[Lustre-devel] create performance

'Andreas Dilger' adilger at sun.com
Wed Jun 3 02:50:47 PDT 2009

On Jun 02, 2009  14:38 -0500, Nicolas Williams wrote:
> On Mon, Mar 09, 2009 at 12:05:34AM -0600, 'Andreas Dilger' wrote:
> > On Mar 06, 2009  13:25 +0000, Eric Barton wrote:
> > > OST object placement is a hard problem with conflicting requirements
> > > including...
> > > 
> > > 1. Even server space balance
> > > 2. Even server load balance
> > > 3. Minimal network congestion
> > > 4. Scalable ultra-wide file layout descriptor
> > > 5. Scalable placement algorithm
> > > 
> > > Implementing a placement algorithm with a centralized server clearly
> > > isn't scalable and will have to be reworked for CMD.  A starting
> > > point might be to explore how to ensure CROW goes some way to
> > > satisfy requirements 1-3 above.
> CROW should satisfy #4 easily because it would allow us to have the same
> OST-side FID for all stripes of a file, which combined with a
> compression of the stripe configuration of the file (the ordered list of
> OSTs) should result in fixed-sized FID for all files.  (For compat,
> small FIDs can be expanded when talking to old clients.)

CROW itself isn't required for wide striping.  It is possible to allocate
FID sequences to OSTs in a manner that will allow widely striped files
to be specified in a compact manner.

The main problem with widely-striped files is that they add overhead to
file IO operations, because the client might potentially have to get
hundreds or thousands of locks per file.

> CROW should be mostly orthogonal to #1-3 and #5 though, except that a
> good compression technique for the stripe configuration might make it
> easier to get even server space and load balance.  Imagine an algorithm
> that takes a list of OSTs, stripe count and index as inputs and quickly
> outputs an ordered list of <strip-count> OSTs, such that for each index
> value you get a pseudo-random permutation of a pseudo-randomly picked
> combination of <strip-count> OSTs.  Then we could monotonically
> increment that index as a way to generate the next new file's placement.
> For this use an LFSR would be a perfect way to get pseudo-randomness (we
> don't need cryptographic strength for this purpose).  The index becomes
> a seed for the LFSR.  We might need two indexes, actually, one for the
> combination of OSTs and one for the permutation thereof.  With a
> pseudo-random distribution of combinations and permutations we ought to
> get a fair distribution of data and load.

In our previous testing, any kind of random OST selection is sub-optimal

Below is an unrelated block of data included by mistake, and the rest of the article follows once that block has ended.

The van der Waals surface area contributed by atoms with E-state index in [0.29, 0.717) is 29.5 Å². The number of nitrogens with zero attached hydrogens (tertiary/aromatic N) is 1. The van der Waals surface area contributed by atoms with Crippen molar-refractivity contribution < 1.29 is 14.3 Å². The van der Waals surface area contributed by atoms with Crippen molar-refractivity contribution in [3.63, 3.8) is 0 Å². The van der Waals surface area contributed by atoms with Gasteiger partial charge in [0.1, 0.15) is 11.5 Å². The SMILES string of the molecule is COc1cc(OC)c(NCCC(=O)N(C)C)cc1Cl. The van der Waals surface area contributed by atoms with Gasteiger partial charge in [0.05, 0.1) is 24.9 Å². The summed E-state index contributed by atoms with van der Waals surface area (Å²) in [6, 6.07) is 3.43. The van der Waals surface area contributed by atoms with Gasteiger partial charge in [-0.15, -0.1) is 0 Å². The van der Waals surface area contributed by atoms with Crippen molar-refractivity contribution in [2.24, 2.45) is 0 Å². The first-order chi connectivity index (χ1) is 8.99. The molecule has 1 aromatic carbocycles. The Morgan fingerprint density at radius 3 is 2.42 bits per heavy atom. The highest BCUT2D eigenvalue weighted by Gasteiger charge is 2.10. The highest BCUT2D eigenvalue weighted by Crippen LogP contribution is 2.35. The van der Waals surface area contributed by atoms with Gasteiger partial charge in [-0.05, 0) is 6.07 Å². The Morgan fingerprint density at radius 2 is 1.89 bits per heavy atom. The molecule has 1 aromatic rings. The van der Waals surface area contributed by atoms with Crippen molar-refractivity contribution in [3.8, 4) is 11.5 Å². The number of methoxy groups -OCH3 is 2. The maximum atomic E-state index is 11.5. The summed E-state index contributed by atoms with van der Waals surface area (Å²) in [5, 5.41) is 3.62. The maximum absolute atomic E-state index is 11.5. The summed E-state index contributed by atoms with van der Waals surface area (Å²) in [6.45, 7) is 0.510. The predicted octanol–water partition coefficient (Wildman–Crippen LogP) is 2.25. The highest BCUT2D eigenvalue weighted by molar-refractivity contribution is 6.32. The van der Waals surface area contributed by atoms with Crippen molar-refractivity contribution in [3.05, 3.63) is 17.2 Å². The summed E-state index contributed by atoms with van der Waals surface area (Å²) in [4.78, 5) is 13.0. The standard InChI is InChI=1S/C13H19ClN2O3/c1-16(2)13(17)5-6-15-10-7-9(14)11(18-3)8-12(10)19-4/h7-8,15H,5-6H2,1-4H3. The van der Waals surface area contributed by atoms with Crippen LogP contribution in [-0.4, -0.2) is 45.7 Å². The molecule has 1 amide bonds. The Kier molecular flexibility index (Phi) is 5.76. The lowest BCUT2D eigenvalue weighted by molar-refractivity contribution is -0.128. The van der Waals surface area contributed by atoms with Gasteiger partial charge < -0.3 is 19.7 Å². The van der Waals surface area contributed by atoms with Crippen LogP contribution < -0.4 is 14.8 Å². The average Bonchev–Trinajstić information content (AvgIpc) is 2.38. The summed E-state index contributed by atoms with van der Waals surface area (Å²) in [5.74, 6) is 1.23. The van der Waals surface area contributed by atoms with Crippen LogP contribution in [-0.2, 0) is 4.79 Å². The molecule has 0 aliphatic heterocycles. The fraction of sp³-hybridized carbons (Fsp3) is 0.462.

compared to round robin.  The problem is that RNG/PRNG OST selection,
while uniform on average, is definitely non-uniform locally, and this
results in non-uniform OST selection and clients competing for OSS/OST

For example, if 100 MPI clients are creating 100 files on 100 OSTs, then
on average there would be 1 file/OST, but typically some OSTs will have 2
or 3 OSTs, while others are idle.  This will result in IO being 2-3x
slower on those OSTs, and often result in the entire IO being slower 2-3x.

While we do something similar to this for the case of unbalanced OSTs,
we want to move to a round-robin scheme even in the case of unbalanced
OSTs.  This would use an "freespace accumulator" similar to a Bresenham
line algorithm, so that OSTs which are below the average freespace will
be skipped until their "accumulated freespace" is temporarily above average.

> > > BTW, I've long believed that it's a mistake not to give Lustre any
> > > inkling that all the creates done by a FPP parallel application are
> > > somehow related - e.g. via a cluster-wide job identifier.  Surely
> > > file-per-process placement is very close to shared file placement
> > > (minus extent locking conflicts :)?
> > 
> > Yes, I agree.  In theory it should be possible to extract this kind
> > of information from the client processes themselves, either by
> > examining the process environment (some MPI job launchers store the
> > MPI rank there for pre-launch shell scripts) or by comparing the
> > filenames being created by the clients.  Any file-per-process job
> > will invariably create filenames with the rank in the filename.
> Sounds like a good idea, and configurable via regexes (ick, I know).
> Even better would be a way to associate a cluster job ID with a set of
> processes.  This could be done via Linux keyrings, say.

This is probably easiest to start with MPI-IO ADIO ioctls directly to
Lustre.  Once we know it helps we can look at other mechanisms to get
this information from applications that don't use MPI-IO.

Cheers, Andreas
Andreas Dilger
Sr. Staff Engineer, Lustre Group
Sun Microsystems of Canada, Inc.

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